I’ll be blogging more about this proposal in the coming days. Please get involved by writing to the EPA in favor of updated clean air protections. We also invite you to join us and share your thoughts with the EPA at the upcoming public hearings in: Pittsburgh, Sept. 27; Denver, Sept. 28; and in Arlington, Texas on Sept. 29. If you can't make the hearings, you can submit comments online until Oct. 24.

There's no better time than now to make your voice heard and show your support for clean air.

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4 Comments

  1. Bill Gross
    Posted September 23, 2011 at 8:47 AM | Permalink

    How did the EPD sponsored study measure the emmisions from the nat gas operations? (e.g. how many samples; how were the samples taken; etc)

  2. energydem
    Posted September 23, 2011 at 5:31 PM | Permalink

    I totally agree with EDF. There are technologies that can capture most of the fugitive emissions, the industry can use them, we should do more research to lower their costs so such requirements don't drive small producers out of the business (there are alot of small producers in the industry), and we should move forward in producing this incredible resource we have been given. We need it gas as a substitute for coal in both power generation and industry — it could pretty dramatically reduce CO2 emissions in the near term.

  3. Dorkyman
    Posted September 24, 2011 at 12:58 PM | Permalink

    Jeez, nothing like an unbiased source, eh?

    Why do I get the feeling that these guys would oppose ANY growth of oil or natural-gas resourcing?

    Fortunately, it appears the public tide has turned. People don't believe the scare stories any more and want jobs and energy.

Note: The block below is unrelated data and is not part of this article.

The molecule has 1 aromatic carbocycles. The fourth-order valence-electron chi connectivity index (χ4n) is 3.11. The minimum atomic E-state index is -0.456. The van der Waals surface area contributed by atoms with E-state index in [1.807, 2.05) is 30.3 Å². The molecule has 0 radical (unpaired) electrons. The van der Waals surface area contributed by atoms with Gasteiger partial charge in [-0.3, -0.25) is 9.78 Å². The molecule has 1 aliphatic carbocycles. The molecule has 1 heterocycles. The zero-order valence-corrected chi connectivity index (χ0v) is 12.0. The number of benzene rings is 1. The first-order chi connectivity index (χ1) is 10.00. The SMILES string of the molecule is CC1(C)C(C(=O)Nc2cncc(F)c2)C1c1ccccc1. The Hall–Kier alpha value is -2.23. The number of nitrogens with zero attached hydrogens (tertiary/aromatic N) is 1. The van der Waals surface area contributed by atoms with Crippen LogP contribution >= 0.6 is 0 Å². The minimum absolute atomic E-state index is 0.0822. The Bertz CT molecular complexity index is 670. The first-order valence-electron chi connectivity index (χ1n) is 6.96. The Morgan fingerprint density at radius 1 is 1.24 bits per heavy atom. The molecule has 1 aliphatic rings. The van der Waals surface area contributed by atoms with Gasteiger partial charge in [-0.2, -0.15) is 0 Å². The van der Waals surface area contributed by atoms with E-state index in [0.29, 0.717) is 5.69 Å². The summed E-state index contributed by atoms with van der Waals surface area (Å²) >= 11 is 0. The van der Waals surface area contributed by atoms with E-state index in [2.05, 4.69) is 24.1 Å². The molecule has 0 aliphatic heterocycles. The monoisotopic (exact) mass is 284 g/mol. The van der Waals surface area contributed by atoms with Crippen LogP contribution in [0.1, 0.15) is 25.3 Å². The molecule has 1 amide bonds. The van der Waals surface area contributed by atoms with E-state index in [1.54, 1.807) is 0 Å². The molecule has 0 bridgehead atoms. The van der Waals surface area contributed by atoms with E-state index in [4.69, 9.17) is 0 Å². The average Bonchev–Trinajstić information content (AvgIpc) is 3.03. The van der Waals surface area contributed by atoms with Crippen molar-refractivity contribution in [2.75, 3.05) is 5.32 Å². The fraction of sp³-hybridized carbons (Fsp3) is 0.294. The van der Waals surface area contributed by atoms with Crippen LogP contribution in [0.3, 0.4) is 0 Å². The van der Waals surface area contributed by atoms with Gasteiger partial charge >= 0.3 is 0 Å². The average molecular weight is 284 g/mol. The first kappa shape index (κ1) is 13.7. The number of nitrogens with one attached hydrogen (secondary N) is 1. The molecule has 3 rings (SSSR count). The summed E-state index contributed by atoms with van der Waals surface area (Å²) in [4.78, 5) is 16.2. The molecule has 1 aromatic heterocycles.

4. Jim Hodgen
    Posted September 25, 2011 at 1:14 AM | Permalink

    What kind of scientists are you? The "blogger introductions titles" don't convey a lot of information. Can you tell me exactly how Methane causes cancer, as you alluded it does in paragraph 1? Benzene has been shown to carcinogenic, but in fairly significant quantities… what are the chances that those quantities will ever be reached in "large swaths of Wyoming and Colorado"?

    Given the emotional, not rational appeal (you presented triggers, not facts in this mini-article… I am apparently supposed to simply resonate with it, not see your arguments as the right thing to do because I understand the specific elements that cause your concerns).

    Since the EPA has become a political mechanism in this administration, you probably ought to say more about the capture technologies that are proposed, what their impact is, what their cost is, how long it takes to implement them, how long it takes to approve them (in case they can be stonewalled for a few years while the permit or approval is under review).

    Too many moves to date by the EPA have been of a stripe to make them thoroughly untrustworthy as standards setters. They have become tool for extra-legal policy enforcement – no, they don't make law, they make regulations – and the Congress can overrule those regulations… you know, the people that are elected).

    Provide information about the systems and their tradeoffs and you will gain credibility for your issue. Provide a script and an email template and you become just another noise.